“When you take kids indoors, they may be less likely to be the victims,” said study author and Purdue University economist Jillian Carr. “But if you think having no witnesses and potential victims makes it a little easier for someone to pull the trigger, that may explain why you might see an increase in gun violence during these times. .”
Carr’s work was based on the number of gunshots recorded by an audio-based gunshot detection technology called ShotSpotter and did not track gunshot wounds or fatalities.
She also expressed concerns that the curfew is disproportionately applied to black teens and creates opportunities for interactions between police and teens to escalate into violence.
Kendra Van de Water, executive director of YEAH Philly, said she doesn’t think a curfew will stop anyone planning to shoot someone else, and instead the city needs to do more to address the root causes of armed violence. She also fears that it is a misdirection of police resources.
“If we’re talking about PPD having a shortage of officers, and we have a low rate of resolution of deaths and non-fatals, and then you want the police to enforce curfew?” she says.
The number of curfew violations issued by PPD doubled between July 2021 and July 2022, from 558 to 1,146. Police did not respond to WHYY’s request for comment on the reason for the jump.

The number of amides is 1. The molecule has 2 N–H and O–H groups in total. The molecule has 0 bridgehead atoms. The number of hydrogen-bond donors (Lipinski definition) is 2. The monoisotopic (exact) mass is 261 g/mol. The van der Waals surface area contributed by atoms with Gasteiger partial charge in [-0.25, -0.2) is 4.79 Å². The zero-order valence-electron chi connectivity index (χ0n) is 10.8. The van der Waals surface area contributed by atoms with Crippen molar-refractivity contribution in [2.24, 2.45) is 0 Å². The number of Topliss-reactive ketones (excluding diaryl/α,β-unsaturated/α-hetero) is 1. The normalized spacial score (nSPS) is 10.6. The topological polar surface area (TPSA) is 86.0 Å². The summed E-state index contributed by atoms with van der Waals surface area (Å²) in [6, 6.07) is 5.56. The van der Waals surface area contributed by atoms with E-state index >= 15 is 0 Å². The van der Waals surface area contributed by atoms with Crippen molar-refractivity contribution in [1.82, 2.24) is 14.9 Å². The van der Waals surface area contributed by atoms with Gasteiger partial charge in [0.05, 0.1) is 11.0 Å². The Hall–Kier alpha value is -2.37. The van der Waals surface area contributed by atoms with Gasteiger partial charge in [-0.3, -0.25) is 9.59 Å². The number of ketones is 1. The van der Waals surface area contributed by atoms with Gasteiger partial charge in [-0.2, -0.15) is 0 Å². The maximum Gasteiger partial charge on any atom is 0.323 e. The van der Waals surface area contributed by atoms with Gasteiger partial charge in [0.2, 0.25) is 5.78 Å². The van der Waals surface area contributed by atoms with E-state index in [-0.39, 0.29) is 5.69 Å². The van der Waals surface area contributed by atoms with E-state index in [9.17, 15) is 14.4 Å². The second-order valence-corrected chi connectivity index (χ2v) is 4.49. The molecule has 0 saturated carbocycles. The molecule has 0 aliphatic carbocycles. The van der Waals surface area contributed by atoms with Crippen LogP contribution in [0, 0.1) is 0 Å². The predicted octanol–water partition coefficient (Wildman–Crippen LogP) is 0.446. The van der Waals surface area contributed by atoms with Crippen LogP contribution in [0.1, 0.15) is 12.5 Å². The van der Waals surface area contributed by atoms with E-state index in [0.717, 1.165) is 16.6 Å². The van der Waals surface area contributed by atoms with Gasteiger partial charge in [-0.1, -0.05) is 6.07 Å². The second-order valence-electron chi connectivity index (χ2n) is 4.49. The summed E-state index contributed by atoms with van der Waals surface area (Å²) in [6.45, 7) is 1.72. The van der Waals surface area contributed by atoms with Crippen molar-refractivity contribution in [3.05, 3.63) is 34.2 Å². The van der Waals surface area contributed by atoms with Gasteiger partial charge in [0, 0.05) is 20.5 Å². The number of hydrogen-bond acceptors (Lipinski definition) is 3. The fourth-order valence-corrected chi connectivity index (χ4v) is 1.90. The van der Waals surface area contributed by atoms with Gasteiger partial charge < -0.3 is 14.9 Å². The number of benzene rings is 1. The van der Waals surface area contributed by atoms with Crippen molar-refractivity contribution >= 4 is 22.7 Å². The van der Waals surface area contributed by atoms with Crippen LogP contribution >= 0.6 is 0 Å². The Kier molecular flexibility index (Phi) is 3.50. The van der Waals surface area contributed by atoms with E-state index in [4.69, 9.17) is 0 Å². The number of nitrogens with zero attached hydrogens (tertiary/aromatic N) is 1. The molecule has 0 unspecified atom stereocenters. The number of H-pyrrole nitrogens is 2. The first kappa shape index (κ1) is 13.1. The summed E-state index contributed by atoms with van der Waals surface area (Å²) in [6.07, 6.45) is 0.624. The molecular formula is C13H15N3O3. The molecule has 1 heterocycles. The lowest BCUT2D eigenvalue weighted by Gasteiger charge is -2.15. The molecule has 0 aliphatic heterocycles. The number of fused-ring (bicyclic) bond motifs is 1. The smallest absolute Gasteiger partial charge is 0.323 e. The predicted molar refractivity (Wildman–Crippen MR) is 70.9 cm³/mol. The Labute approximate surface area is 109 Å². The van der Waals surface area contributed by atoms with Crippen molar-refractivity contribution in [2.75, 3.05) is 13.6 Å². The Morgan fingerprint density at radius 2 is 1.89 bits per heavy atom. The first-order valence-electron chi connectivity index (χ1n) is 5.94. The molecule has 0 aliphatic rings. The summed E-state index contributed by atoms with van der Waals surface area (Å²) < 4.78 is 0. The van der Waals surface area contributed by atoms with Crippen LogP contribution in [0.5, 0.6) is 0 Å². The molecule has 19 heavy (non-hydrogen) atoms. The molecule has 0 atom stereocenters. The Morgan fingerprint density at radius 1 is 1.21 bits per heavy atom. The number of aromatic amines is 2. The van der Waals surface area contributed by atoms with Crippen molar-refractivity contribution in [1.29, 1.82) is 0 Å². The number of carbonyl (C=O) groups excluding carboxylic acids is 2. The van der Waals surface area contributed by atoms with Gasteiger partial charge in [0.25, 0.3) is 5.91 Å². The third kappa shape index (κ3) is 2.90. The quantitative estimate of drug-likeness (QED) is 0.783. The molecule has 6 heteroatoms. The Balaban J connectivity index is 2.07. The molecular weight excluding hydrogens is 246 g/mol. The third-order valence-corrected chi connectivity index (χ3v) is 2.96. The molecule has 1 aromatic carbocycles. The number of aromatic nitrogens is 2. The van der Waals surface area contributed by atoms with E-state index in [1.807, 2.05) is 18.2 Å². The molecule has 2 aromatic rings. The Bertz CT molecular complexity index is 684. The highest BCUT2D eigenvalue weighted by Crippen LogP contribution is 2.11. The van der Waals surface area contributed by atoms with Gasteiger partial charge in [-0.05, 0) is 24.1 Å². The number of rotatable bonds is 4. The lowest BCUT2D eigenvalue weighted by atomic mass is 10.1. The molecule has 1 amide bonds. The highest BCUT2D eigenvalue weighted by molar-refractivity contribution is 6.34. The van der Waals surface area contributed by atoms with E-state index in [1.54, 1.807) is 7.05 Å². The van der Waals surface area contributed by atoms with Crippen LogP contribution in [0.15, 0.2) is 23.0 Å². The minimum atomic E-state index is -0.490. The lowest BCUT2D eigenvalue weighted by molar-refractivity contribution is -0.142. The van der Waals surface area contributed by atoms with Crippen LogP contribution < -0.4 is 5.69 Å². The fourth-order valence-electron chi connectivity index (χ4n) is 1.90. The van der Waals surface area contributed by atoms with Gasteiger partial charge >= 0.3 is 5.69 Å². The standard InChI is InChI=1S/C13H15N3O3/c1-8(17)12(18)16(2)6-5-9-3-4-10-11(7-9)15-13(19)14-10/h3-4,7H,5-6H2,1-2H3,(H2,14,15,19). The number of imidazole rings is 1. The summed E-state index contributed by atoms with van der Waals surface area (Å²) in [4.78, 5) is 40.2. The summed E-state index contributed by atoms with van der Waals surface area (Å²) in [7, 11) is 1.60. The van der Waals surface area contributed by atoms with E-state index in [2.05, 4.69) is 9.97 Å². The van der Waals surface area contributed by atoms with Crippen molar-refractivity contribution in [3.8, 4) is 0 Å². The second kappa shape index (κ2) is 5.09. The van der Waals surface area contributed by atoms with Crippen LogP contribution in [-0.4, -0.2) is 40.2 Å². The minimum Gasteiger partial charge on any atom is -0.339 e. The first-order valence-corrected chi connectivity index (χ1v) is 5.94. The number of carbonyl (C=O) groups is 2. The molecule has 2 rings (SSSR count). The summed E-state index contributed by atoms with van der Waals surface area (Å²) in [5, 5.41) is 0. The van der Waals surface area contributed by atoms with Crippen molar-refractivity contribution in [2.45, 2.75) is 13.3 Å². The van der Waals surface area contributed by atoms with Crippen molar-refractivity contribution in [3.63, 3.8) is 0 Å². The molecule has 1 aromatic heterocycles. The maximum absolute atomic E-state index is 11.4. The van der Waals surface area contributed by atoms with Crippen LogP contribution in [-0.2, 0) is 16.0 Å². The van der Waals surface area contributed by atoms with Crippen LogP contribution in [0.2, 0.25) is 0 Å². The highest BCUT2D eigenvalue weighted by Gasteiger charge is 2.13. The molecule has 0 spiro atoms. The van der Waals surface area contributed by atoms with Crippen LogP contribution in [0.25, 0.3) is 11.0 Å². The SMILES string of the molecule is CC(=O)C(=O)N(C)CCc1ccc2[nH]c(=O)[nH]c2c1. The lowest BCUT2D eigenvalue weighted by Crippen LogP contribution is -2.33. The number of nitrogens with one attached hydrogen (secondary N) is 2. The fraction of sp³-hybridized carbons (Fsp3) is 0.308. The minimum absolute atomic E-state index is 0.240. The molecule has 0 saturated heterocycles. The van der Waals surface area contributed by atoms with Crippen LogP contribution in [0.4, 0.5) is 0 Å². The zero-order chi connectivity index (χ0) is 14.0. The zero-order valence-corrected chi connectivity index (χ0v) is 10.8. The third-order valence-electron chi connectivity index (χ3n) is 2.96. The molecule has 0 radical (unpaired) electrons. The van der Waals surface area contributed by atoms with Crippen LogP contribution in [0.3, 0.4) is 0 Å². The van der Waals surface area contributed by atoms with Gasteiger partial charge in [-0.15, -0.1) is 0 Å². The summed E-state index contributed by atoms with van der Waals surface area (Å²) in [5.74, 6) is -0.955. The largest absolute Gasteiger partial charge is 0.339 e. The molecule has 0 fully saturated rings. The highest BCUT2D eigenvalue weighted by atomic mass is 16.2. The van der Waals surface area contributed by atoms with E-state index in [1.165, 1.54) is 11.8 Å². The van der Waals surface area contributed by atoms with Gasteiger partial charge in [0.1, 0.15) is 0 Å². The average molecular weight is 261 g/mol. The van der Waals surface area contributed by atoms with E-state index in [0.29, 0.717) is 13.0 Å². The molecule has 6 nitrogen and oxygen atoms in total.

Kimberly Reese, director of a nonprofit for young people called Guiding Stars, said parents of teenagers she works with have called for change because they want their children to be safe at home. She does not accept the argument that busier streets are safer streets.
“We have several shootings in broad daylight with people walking down the street,” she said. “So having more people on the outside won’t stop people from being violent.”
Some campaigners have called on parents to be better informed of the whereabouts of their children at all times, but especially late at night.
Council member Gilmore Richardson says she hopes curfew centers will help provide young people with the support and mentorship they need to abstain and protect themselves from violence. The city plans to open sites in central and northwest Philadelphia in August, for a total of four curfew centers. The FY22 budget included $1.3 million for the centers, and the FY23 budget includes $3 million.
If you or someone you know has been affected by gun violence in Philadelphia, you can find bereavement support and resources here.